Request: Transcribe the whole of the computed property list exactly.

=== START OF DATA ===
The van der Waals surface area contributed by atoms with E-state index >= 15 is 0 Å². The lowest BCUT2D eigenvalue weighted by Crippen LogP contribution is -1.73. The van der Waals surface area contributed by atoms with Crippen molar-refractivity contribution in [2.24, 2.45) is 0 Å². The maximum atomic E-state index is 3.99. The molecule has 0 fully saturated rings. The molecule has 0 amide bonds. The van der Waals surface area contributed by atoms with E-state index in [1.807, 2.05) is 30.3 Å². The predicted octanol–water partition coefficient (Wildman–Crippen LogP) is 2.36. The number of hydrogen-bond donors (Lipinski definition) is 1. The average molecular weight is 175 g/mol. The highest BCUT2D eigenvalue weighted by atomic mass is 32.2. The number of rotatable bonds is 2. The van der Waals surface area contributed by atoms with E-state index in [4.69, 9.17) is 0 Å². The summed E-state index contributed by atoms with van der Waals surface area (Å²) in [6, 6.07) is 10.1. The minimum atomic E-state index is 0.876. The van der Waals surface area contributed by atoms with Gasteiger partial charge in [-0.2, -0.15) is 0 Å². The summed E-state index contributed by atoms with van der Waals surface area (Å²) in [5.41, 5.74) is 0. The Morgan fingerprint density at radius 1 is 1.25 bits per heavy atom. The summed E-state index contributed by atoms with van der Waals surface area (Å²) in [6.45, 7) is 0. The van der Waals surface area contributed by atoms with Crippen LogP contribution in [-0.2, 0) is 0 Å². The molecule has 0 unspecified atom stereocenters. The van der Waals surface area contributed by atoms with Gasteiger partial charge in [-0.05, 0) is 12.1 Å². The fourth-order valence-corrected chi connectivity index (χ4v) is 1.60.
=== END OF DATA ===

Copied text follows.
The van der Waals surface area contributed by atoms with E-state index >= 15 is 0 Å². The lowest BCUT2D eigenvalue weighted by Crippen LogP contribution is -1.73. The van der Waals surface area contributed by atoms with Crippen molar-refractivity contribution in [2.24, 2.45) is 0 Å². The maximum atomic E-state index is 3.99. The molecule has 0 fully saturated rings. The molecule has 0 amide bonds. The van der Waals surface area contributed by atoms with E-state index in [1.807, 2.05) is 30.3 Å². The predicted octanol–water partition coefficient (Wildman–Crippen LogP) is 2.36. The number of hydrogen-bond donors (Lipinski definition) is 1. The average molecular weight is 175 g/mol. The highest BCUT2D eigenvalue weighted by atomic mass is 32.2. The number of rotatable bonds is 2. The van der Waals surface area contributed by atoms with E-state index in [4.69, 9.17) is 0 Å². The summed E-state index contributed by atoms with van der Waals surface area (Å²) in [6, 6.07) is 10.1. The minimum atomic E-state index is 0.876. The van der Waals surface area contributed by atoms with Gasteiger partial charge in [-0.2, -0.15) is 0 Å². The summed E-state index contributed by atoms with van der Waals surface area (Å²) in [5.41, 5.74) is 0. The Morgan fingerprint density at radius 1 is 1.25 bits per heavy atom. The summed E-state index contributed by atoms with van der Waals surface area (Å²) in [6.45, 7) is 0. The van der Waals surface area contributed by atoms with Crippen LogP contribution in [-0.2, 0) is 0 Å². The molecule has 0 unspecified atom stereocenters. The van der Waals surface area contributed by atoms with Gasteiger partial charge in [-0.05, 0) is 12.1 Å². The fourth-order valence-corrected chi connectivity index (χ4v) is 1.60.